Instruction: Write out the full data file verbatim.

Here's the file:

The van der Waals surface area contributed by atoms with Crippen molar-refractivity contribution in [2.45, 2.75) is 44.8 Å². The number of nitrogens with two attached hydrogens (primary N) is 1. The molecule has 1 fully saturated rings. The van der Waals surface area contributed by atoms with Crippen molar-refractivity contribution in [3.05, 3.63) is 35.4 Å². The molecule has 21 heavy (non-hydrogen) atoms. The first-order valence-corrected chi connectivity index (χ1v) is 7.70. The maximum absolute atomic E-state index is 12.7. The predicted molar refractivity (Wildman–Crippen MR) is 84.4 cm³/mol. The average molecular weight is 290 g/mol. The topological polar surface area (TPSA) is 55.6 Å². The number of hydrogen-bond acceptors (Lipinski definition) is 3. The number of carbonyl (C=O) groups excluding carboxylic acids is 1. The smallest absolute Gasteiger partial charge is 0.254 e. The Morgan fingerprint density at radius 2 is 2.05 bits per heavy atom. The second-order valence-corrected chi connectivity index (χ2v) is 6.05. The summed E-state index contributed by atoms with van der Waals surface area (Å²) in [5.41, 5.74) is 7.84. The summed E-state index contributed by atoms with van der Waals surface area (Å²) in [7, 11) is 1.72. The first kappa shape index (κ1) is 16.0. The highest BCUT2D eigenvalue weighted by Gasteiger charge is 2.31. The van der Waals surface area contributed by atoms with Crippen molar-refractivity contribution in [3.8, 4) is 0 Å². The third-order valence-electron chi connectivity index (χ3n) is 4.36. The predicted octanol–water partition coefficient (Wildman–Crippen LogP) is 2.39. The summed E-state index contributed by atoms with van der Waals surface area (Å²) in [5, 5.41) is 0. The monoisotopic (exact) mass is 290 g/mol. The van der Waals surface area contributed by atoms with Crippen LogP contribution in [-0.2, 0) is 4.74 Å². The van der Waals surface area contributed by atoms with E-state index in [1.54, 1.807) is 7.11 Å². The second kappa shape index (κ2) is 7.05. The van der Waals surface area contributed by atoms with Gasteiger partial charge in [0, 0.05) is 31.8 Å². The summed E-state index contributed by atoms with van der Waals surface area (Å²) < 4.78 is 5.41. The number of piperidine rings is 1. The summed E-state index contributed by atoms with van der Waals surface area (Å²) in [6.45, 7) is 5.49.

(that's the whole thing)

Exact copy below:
The van der Waals surface area contributed by atoms with Crippen molar-refractivity contribution in [2.45, 2.75) is 44.8 Å². The number of nitrogens with two attached hydrogens (primary N) is 1. The molecule has 1 fully saturated rings. The van der Waals surface area contributed by atoms with Crippen molar-refractivity contribution in [3.05, 3.63) is 35.4 Å². The molecule has 21 heavy (non-hydrogen) atoms. The first-order valence-corrected chi connectivity index (χ1v) is 7.70. The maximum absolute atomic E-state index is 12.7. The predicted molar refractivity (Wildman–Crippen MR) is 84.4 cm³/mol. The average molecular weight is 290 g/mol. The topological polar surface area (TPSA) is 55.6 Å². The number of hydrogen-bond acceptors (Lipinski definition) is 3. The number of carbonyl (C=O) groups excluding carboxylic acids is 1. The smallest absolute Gasteiger partial charge is 0.254 e. The Morgan fingerprint density at radius 2 is 2.05 bits per heavy atom. The second-order valence-corrected chi connectivity index (χ2v) is 6.05. The summed E-state index contributed by atoms with van der Waals surface area (Å²) in [5.41, 5.74) is 7.84. The summed E-state index contributed by atoms with van der Waals surface area (Å²) in [7, 11) is 1.72. The first kappa shape index (κ1) is 16.0. The highest BCUT2D eigenvalue weighted by Gasteiger charge is 2.31. The van der Waals surface area contributed by atoms with Crippen molar-refractivity contribution in [3.8, 4) is 0 Å². The third-order valence-electron chi connectivity index (χ3n) is 4.36. The predicted octanol–water partition coefficient (Wildman–Crippen LogP) is 2.39. The summed E-state index contributed by atoms with van der Waals surface area (Å²) in [5, 5.41) is 0. The monoisotopic (exact) mass is 290 g/mol. The van der Waals surface area contributed by atoms with Crippen LogP contribution in [-0.2, 0) is 4.74 Å². The van der Waals surface area contributed by atoms with E-state index in [1.54, 1.807) is 7.11 Å². The second kappa shape index (κ2) is 7.05. The van der Waals surface area contributed by atoms with Gasteiger partial charge in [0, 0.05) is 31.8 Å². The summed E-state index contributed by atoms with van der Waals surface area (Å²) < 4.78 is 5.41. The number of piperidine rings is 1. The summed E-state index contributed by atoms with van der Waals surface area (Å²) in [6.45, 7) is 5.49.